The present findings are the first to show that repeated microinjection of this peptide into the NAc further inhibits locomotor behavior that would otherwise be induced by repeated oral administration of caffeine. Injection of CART peptides into either the VTA or the NAc attenuates the locomotor activity produced by systemic cocaine and amphetamine administration [25,26]. Coincidentally, injection of CART peptides into the ventral pallidum inhibited cocaine-induced locomotion [45]. However, repeated injection of CART peptides into the VTA produced an increase in locomotor activity [46]. The locomotor effects of psychostimulants were reduced in CART knockout mice [47]. We cannot completely exclude the possibility that CART may have a positive modulatory role in the locomotor and motivational properties of psychostimulants. Taken together, our present results indicate that CART peptides in the NAc may suppress repeated caffeine administration-induced behavioral sensitization. At a minimum, the CART-associated neuronal circuitry that mediates the reinforcing properties of psychostimulants is intact.

In conclusion, these results indicate that microinjection of CART peptide into the NAc inhibits locomotor behavior in response to caffeine by suppressing the caffeine-induced activation of Ca2+ signaling, pCaMKIIα-D3R interactions and D3R-cAMP/PKA/pCREB signaling. These findings are consistent with the proposal that CART peptides in the NAc shell are important negative modulators involved in the effects of caffeine on locomotor activity and behavioral sensitization. Accordingly, CART peptides may ultimately prove to be potential targets for the design of pharmacotherapies to treat addiction.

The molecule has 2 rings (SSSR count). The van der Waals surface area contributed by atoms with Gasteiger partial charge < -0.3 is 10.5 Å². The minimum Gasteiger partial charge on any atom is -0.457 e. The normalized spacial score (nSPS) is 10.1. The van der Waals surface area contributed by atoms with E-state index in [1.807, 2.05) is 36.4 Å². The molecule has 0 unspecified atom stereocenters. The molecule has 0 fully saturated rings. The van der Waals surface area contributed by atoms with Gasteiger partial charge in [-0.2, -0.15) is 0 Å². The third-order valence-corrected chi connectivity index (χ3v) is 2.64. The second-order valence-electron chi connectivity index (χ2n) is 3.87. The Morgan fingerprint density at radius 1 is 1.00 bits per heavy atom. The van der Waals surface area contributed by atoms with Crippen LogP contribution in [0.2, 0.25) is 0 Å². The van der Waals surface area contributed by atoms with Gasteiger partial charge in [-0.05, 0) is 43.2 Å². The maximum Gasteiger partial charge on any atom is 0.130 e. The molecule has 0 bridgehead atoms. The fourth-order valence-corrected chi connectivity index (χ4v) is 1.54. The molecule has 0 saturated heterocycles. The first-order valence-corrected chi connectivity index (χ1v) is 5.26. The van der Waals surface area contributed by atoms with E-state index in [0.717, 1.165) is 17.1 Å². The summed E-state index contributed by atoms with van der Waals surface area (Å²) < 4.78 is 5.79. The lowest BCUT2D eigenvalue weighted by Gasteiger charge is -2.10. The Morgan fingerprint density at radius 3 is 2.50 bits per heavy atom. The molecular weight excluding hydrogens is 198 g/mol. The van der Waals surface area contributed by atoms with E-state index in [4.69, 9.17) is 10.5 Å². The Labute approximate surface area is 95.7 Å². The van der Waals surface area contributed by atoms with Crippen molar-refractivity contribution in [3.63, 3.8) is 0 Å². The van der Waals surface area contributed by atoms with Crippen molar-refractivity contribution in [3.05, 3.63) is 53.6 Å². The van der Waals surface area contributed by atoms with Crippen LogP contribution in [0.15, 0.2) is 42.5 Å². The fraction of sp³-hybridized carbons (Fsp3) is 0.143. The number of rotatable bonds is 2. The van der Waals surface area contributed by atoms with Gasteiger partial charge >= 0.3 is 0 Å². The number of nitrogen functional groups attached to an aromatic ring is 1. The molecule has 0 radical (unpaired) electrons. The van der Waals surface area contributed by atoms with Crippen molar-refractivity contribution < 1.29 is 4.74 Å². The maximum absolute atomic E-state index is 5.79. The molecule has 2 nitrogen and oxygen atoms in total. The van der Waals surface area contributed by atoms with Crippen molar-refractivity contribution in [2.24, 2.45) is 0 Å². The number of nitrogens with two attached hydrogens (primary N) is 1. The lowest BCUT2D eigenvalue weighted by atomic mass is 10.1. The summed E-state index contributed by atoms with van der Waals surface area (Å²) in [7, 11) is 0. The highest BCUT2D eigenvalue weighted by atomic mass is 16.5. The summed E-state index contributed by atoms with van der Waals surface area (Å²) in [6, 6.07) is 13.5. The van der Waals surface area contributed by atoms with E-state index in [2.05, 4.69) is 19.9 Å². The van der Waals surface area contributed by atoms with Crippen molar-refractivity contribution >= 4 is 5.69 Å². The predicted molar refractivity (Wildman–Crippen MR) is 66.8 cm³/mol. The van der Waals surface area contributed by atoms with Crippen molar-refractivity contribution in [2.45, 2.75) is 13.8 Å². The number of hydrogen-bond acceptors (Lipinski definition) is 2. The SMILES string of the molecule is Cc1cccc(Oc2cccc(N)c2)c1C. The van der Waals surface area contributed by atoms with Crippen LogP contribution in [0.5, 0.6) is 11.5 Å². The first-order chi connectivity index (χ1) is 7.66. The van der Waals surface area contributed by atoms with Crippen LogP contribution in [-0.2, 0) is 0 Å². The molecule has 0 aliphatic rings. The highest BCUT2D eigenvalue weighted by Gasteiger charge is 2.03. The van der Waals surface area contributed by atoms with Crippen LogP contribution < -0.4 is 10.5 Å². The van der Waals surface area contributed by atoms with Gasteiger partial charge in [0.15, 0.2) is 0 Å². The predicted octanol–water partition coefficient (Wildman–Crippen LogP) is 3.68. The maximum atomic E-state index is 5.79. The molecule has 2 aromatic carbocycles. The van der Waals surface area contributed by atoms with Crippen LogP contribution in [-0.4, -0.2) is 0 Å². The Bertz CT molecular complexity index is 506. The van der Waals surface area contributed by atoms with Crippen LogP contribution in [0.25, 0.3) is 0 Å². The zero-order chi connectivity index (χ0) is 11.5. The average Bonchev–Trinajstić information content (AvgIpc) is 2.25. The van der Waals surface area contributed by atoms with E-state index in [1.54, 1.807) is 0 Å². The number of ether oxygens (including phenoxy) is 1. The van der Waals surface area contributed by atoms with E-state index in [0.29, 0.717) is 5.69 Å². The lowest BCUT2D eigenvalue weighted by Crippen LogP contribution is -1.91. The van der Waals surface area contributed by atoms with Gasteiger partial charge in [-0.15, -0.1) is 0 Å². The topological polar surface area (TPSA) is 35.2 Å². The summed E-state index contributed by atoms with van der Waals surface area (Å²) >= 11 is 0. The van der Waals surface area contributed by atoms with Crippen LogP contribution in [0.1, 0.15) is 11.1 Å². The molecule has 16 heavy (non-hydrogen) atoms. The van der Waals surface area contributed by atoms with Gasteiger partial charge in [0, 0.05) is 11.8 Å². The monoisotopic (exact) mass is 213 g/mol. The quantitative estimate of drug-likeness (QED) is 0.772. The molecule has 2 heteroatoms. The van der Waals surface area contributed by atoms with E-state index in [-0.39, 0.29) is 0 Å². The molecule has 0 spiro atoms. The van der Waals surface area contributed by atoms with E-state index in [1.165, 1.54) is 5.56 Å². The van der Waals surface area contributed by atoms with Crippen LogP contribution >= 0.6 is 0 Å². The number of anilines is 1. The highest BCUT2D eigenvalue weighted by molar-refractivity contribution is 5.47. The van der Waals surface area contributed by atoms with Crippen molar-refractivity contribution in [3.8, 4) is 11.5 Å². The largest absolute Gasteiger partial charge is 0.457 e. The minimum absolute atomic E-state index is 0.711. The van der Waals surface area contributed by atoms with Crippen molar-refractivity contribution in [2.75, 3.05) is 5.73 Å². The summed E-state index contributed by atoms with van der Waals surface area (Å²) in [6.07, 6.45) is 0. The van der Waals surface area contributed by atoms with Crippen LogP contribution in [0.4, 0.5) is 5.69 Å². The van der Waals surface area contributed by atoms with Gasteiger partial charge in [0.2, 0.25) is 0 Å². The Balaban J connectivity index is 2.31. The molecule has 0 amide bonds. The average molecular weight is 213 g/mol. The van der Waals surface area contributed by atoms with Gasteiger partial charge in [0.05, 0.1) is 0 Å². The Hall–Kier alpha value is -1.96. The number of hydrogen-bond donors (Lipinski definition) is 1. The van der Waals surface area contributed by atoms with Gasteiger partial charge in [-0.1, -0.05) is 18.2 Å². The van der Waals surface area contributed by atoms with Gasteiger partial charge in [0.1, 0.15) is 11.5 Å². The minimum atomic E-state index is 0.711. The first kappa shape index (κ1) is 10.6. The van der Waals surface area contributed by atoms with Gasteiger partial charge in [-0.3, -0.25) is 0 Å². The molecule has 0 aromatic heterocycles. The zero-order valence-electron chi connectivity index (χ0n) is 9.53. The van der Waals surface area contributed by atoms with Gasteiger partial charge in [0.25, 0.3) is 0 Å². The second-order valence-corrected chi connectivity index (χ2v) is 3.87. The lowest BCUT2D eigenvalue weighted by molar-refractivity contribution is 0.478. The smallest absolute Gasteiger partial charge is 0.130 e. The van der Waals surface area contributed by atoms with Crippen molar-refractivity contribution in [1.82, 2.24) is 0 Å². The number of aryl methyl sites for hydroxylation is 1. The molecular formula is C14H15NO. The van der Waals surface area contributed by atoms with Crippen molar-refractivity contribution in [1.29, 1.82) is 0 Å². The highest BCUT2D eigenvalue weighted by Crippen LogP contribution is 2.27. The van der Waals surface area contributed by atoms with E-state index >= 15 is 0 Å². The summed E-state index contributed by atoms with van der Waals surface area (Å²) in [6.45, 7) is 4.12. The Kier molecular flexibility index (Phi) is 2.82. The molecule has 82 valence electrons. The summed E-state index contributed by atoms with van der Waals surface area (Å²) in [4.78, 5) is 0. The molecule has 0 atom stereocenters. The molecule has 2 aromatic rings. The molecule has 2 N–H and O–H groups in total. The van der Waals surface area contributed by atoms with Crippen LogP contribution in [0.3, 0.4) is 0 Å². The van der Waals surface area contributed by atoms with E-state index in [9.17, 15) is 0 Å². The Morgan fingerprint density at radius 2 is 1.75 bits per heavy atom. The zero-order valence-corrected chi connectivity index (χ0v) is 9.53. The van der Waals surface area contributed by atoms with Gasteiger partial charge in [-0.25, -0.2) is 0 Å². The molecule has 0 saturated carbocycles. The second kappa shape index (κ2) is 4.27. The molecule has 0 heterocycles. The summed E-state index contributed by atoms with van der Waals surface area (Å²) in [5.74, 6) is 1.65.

Supporting Information

S1 Fig. The protocol for the care and use of animals in this study.

https://doi.org/10.1371/journal.pone.0159104.s002

(TIF)

S2 Fig. Locomotor activity and behavioral sensitization were significantly induced by caffeine (30 mg/kg).

Data are presented as means ± SEM. ###p<0.001 compared with the saline group. *p<0.05 compared day 1 of caffeine treatment.

https://doi.org/10.1371/journal.pone.0159104.s003

(TIF)

Acknowledgments

We greatly appreciate the technical support provided by all members of Professor Ki-wan Oh’s Laboratory.

Author Contributions

Conceived and designed the experiments: ZH. Performed the experiments: YH XZ QF. Analyzed the data: YH XZ. Contributed reagents/materials/analysis tools: KWO JY YD. Wrote the paper: ZH QF.